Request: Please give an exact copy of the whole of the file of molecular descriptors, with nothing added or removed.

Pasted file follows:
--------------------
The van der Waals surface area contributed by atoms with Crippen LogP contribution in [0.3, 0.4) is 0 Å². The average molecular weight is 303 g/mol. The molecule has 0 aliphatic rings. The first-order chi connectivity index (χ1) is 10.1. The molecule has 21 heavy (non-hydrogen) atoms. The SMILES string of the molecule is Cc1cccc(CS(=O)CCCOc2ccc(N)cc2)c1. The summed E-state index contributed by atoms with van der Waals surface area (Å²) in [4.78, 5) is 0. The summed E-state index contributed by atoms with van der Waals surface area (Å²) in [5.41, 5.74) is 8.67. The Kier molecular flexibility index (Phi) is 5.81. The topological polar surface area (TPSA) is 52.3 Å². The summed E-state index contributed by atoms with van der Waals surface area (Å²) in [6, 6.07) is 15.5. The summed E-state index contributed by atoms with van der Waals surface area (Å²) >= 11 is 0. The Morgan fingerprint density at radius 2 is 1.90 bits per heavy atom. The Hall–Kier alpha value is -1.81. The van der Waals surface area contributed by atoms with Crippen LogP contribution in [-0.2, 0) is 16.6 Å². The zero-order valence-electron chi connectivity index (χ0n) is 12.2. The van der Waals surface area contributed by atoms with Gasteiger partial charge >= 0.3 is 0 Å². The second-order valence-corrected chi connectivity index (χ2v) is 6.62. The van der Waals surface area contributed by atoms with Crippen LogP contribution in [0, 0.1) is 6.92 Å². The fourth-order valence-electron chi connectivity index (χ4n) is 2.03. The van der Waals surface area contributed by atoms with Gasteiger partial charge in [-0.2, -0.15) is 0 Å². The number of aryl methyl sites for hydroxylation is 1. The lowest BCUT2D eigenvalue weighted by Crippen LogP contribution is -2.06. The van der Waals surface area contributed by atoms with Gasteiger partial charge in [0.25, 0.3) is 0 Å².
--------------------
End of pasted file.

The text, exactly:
The van der Waals surface area contributed by atoms with Crippen LogP contribution in [0.3, 0.4) is 0 Å². The average molecular weight is 303 g/mol. The molecule has 0 aliphatic rings. The first-order chi connectivity index (χ1) is 10.1. The molecule has 21 heavy (non-hydrogen) atoms. The SMILES string of the molecule is Cc1cccc(CS(=O)CCCOc2ccc(N)cc2)c1. The summed E-state index contributed by atoms with van der Waals surface area (Å²) in [4.78, 5) is 0. The summed E-state index contributed by atoms with van der Waals surface area (Å²) in [5.41, 5.74) is 8.67. The Kier molecular flexibility index (Phi) is 5.81. The topological polar surface area (TPSA) is 52.3 Å². The summed E-state index contributed by atoms with van der Waals surface area (Å²) in [6, 6.07) is 15.5. The summed E-state index contributed by atoms with van der Waals surface area (Å²) >= 11 is 0. The Morgan fingerprint density at radius 2 is 1.90 bits per heavy atom. The Hall–Kier alpha value is -1.81. The van der Waals surface area contributed by atoms with Crippen LogP contribution in [-0.2, 0) is 16.6 Å². The zero-order valence-electron chi connectivity index (χ0n) is 12.2. The van der Waals surface area contributed by atoms with Gasteiger partial charge >= 0.3 is 0 Å². The second-order valence-corrected chi connectivity index (χ2v) is 6.62. The van der Waals surface area contributed by atoms with Crippen LogP contribution in [0, 0.1) is 6.92 Å². The fourth-order valence-electron chi connectivity index (χ4n) is 2.03. The van der Waals surface area contributed by atoms with Gasteiger partial charge in [-0.2, -0.15) is 0 Å². The number of aryl methyl sites for hydroxylation is 1. The lowest BCUT2D eigenvalue weighted by Crippen LogP contribution is -2.06. The van der Waals surface area contributed by atoms with Gasteiger partial charge in [0.25, 0.3) is 0 Å².